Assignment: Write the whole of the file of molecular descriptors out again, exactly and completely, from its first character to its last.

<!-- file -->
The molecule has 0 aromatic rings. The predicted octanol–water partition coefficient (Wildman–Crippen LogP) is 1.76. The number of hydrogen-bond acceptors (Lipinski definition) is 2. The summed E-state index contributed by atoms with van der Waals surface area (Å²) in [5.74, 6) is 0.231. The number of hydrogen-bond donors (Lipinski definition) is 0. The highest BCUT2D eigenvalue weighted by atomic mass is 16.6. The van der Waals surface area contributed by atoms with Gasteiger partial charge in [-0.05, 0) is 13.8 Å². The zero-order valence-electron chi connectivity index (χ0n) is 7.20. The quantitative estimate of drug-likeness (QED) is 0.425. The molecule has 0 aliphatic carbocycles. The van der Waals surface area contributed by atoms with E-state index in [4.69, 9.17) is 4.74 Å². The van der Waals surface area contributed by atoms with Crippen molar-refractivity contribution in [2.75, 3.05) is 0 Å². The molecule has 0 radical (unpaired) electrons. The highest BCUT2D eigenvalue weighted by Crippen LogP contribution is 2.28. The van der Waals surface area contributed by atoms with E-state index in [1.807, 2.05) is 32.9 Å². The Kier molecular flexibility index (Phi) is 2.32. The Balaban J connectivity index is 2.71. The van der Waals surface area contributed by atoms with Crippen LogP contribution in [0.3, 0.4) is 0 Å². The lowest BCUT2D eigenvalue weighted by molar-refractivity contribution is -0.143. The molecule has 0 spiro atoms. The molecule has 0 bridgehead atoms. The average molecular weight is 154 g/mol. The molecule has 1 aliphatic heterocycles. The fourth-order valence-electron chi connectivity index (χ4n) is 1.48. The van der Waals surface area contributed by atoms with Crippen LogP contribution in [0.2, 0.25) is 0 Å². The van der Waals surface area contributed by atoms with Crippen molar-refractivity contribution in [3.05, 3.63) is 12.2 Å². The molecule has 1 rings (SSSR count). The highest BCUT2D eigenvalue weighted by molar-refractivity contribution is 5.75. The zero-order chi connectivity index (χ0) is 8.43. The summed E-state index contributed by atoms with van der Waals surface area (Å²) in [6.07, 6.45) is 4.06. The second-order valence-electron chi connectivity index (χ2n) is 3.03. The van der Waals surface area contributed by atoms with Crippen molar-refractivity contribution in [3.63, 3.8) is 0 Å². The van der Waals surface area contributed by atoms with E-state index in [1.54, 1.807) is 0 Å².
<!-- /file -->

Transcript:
The molecule has 0 aromatic rings. The predicted octanol–water partition coefficient (Wildman–Crippen LogP) is 1.76. The number of hydrogen-bond acceptors (Lipinski definition) is 2. The summed E-state index contributed by atoms with van der Waals surface area (Å²) in [5.74, 6) is 0.231. The number of hydrogen-bond donors (Lipinski definition) is 0. The highest BCUT2D eigenvalue weighted by atomic mass is 16.6. The van der Waals surface area contributed by atoms with Gasteiger partial charge in [-0.05, 0) is 13.8 Å². The zero-order valence-electron chi connectivity index (χ0n) is 7.20. The quantitative estimate of drug-likeness (QED) is 0.425. The molecule has 0 aliphatic carbocycles. The van der Waals surface area contributed by atoms with E-state index in [4.69, 9.17) is 4.74 Å². The van der Waals surface area contributed by atoms with Crippen molar-refractivity contribution in [2.75, 3.05) is 0 Å². The molecule has 0 radical (unpaired) electrons. The highest BCUT2D eigenvalue weighted by Crippen LogP contribution is 2.28. The van der Waals surface area contributed by atoms with E-state index in [1.807, 2.05) is 32.9 Å². The Kier molecular flexibility index (Phi) is 2.32. The Balaban J connectivity index is 2.71. The van der Waals surface area contributed by atoms with Crippen LogP contribution in [0.3, 0.4) is 0 Å². The lowest BCUT2D eigenvalue weighted by molar-refractivity contribution is -0.143. The molecule has 0 spiro atoms. The molecule has 0 bridgehead atoms. The average molecular weight is 154 g/mol. The molecule has 1 aliphatic heterocycles. The fourth-order valence-electron chi connectivity index (χ4n) is 1.48. The van der Waals surface area contributed by atoms with Crippen LogP contribution in [0.2, 0.25) is 0 Å². The van der Waals surface area contributed by atoms with Crippen molar-refractivity contribution in [3.05, 3.63) is 12.2 Å². The molecule has 1 rings (SSSR count). The highest BCUT2D eigenvalue weighted by molar-refractivity contribution is 5.75. The zero-order chi connectivity index (χ0) is 8.43. The summed E-state index contributed by atoms with van der Waals surface area (Å²) in [6.07, 6.45) is 4.06. The second-order valence-electron chi connectivity index (χ2n) is 3.03. The van der Waals surface area contributed by atoms with Crippen molar-refractivity contribution in [3.63, 3.8) is 0 Å². The van der Waals surface area contributed by atoms with E-state index in [1.54, 1.807) is 0 Å².